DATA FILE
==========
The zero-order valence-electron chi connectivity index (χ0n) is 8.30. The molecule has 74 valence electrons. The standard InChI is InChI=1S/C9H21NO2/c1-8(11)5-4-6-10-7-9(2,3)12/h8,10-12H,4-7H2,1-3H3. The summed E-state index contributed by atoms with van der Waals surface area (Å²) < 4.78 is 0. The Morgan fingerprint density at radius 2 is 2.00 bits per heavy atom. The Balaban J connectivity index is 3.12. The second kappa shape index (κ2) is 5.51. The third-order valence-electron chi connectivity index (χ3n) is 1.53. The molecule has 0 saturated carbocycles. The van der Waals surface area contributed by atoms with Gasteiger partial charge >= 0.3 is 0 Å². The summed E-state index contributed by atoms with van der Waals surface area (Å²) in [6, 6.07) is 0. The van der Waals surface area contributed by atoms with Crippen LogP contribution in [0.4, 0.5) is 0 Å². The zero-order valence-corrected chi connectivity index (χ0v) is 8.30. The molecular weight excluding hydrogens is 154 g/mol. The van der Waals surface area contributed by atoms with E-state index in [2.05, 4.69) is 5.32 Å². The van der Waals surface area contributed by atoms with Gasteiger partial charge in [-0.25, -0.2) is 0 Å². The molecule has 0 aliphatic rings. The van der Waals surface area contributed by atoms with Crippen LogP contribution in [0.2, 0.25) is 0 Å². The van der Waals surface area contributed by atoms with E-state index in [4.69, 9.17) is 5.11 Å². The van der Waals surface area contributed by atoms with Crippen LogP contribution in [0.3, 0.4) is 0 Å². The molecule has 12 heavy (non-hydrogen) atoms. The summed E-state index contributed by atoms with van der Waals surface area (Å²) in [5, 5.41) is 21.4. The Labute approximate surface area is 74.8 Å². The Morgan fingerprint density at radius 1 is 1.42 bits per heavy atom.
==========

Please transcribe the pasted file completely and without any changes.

The zero-order valence-electron chi connectivity index (χ0n) is 8.30. The molecule has 74 valence electrons. The standard InChI is InChI=1S/C9H21NO2/c1-8(11)5-4-6-10-7-9(2,3)12/h8,10-12H,4-7H2,1-3H3. The summed E-state index contributed by atoms with van der Waals surface area (Å²) < 4.78 is 0. The Morgan fingerprint density at radius 2 is 2.00 bits per heavy atom. The Balaban J connectivity index is 3.12. The second kappa shape index (κ2) is 5.51. The third-order valence-electron chi connectivity index (χ3n) is 1.53. The molecule has 0 saturated carbocycles. The van der Waals surface area contributed by atoms with Gasteiger partial charge >= 0.3 is 0 Å². The summed E-state index contributed by atoms with van der Waals surface area (Å²) in [6, 6.07) is 0. The van der Waals surface area contributed by atoms with Crippen LogP contribution in [0.4, 0.5) is 0 Å². The zero-order valence-corrected chi connectivity index (χ0v) is 8.30. The molecular weight excluding hydrogens is 154 g/mol. The van der Waals surface area contributed by atoms with E-state index in [2.05, 4.69) is 5.32 Å². The van der Waals surface area contributed by atoms with Gasteiger partial charge in [-0.25, -0.2) is 0 Å². The molecule has 0 aliphatic rings. The van der Waals surface area contributed by atoms with Crippen LogP contribution in [0.2, 0.25) is 0 Å². The van der Waals surface area contributed by atoms with E-state index in [4.69, 9.17) is 5.11 Å². The van der Waals surface area contributed by atoms with Crippen LogP contribution in [0.3, 0.4) is 0 Å². The molecule has 12 heavy (non-hydrogen) atoms. The summed E-state index contributed by atoms with van der Waals surface area (Å²) in [5, 5.41) is 21.4. The Labute approximate surface area is 74.8 Å². The Morgan fingerprint density at radius 1 is 1.42 bits per heavy atom.